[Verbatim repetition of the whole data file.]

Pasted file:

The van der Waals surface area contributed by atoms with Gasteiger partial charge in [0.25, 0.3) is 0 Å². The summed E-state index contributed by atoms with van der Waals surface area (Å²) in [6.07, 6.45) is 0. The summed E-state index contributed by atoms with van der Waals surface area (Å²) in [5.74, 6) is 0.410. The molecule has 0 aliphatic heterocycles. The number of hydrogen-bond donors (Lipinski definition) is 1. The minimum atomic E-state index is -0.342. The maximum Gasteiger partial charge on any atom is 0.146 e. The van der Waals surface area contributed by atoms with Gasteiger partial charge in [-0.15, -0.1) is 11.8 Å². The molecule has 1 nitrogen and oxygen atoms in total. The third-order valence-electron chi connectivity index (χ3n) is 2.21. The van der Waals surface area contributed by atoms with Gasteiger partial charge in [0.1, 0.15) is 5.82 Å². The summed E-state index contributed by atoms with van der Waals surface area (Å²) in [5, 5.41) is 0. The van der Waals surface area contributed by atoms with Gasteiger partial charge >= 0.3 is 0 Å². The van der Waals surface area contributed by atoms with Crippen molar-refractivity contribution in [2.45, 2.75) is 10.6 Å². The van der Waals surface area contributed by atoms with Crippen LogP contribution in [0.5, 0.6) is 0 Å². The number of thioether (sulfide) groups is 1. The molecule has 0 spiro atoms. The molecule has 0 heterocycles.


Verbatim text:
The van der Waals surface area contributed by atoms with Gasteiger partial charge in [0.25, 0.3) is 0 Å². The summed E-state index contributed by atoms with van der Waals surface area (Å²) in [6.07, 6.45) is 0. The summed E-state index contributed by atoms with van der Waals surface area (Å²) in [5.74, 6) is 0.410. The molecule has 0 aliphatic heterocycles. The number of hydrogen-bond donors (Lipinski definition) is 1. The minimum atomic E-state index is -0.342. The maximum Gasteiger partial charge on any atom is 0.146 e. The van der Waals surface area contributed by atoms with Gasteiger partial charge in [-0.15, -0.1) is 11.8 Å². The molecule has 1 nitrogen and oxygen atoms in total. The third-order valence-electron chi connectivity index (χ3n) is 2.21. The van der Waals surface area contributed by atoms with Gasteiger partial charge in [0.1, 0.15) is 5.82 Å². The summed E-state index contributed by atoms with van der Waals surface area (Å²) in [5, 5.41) is 0. The van der Waals surface area contributed by atoms with Gasteiger partial charge >= 0.3 is 0 Å². The van der Waals surface area contributed by atoms with Crippen molar-refractivity contribution in [2.45, 2.75) is 10.6 Å². The van der Waals surface area contributed by atoms with Crippen LogP contribution in [0.5, 0.6) is 0 Å². The number of thioether (sulfide) groups is 1. The molecule has 0 spiro atoms. The molecule has 0 heterocycles.